To the Supreme Court’s annual press briefing, along with at least 20 other legal scribes.
For Obiter the highlight was hearing deputy president and sole woman justice Lady Hale decry the lack of diversity at the top of the judiciary. However the good lady has found some consolation in the look of the court building itself, which she said people had described as being feminised through its transformation from Middlesex Guildhall Crown Court.
Waxing lyrical over the internal architecture, Hale said some within the profession felt the court had been ‘stripped of its robust masculinity’.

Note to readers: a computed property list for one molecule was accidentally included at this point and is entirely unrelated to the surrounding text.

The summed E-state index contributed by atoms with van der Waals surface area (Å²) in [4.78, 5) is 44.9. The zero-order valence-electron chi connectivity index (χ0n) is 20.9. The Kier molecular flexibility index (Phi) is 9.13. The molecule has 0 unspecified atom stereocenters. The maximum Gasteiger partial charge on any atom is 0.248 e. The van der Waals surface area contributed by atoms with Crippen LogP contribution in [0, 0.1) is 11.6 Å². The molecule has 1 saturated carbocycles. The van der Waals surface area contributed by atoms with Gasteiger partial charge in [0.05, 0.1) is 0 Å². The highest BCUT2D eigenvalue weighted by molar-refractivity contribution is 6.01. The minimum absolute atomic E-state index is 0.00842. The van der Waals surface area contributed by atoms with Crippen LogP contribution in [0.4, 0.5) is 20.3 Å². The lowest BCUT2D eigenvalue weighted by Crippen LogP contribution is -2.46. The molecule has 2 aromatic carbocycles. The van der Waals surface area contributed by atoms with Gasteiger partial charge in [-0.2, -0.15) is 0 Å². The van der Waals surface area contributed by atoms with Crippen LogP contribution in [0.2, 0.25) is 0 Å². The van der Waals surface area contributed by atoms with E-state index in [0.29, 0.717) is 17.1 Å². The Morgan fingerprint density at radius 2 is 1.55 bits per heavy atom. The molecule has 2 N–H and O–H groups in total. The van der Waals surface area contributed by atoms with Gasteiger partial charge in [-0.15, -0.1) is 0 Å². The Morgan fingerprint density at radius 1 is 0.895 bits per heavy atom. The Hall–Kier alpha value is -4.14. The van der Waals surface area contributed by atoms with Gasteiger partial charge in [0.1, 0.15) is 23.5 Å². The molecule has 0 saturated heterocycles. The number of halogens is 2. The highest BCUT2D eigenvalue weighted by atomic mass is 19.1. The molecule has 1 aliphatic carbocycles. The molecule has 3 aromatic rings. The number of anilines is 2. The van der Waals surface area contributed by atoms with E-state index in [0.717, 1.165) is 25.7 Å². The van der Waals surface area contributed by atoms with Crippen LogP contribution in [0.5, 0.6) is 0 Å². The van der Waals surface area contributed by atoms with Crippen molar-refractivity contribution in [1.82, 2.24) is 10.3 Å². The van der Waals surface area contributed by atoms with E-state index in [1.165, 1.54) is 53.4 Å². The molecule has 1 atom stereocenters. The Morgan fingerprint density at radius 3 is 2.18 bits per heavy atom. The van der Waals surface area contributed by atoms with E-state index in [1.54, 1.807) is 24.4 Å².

As a woman, that pleases her – ‘femininity in court buildings is desirable,’ she suggests. What is not desirable though, according to Hale, is the wearing of wigs by judges. Her primary reason for complaint is that the wigs worn by lawyers and judges are ‘mens’ wigs’. One reason early women barristers wanted to wear wigs, says Hale, was so they would look like their male colleagues. But nowadays ‘we’re beyond that – diversity of appearance is as important as diversity of background and experience’.
Though the only rose among 12 thorns, Hale insists that she likes her male colleagues ‘a lot’.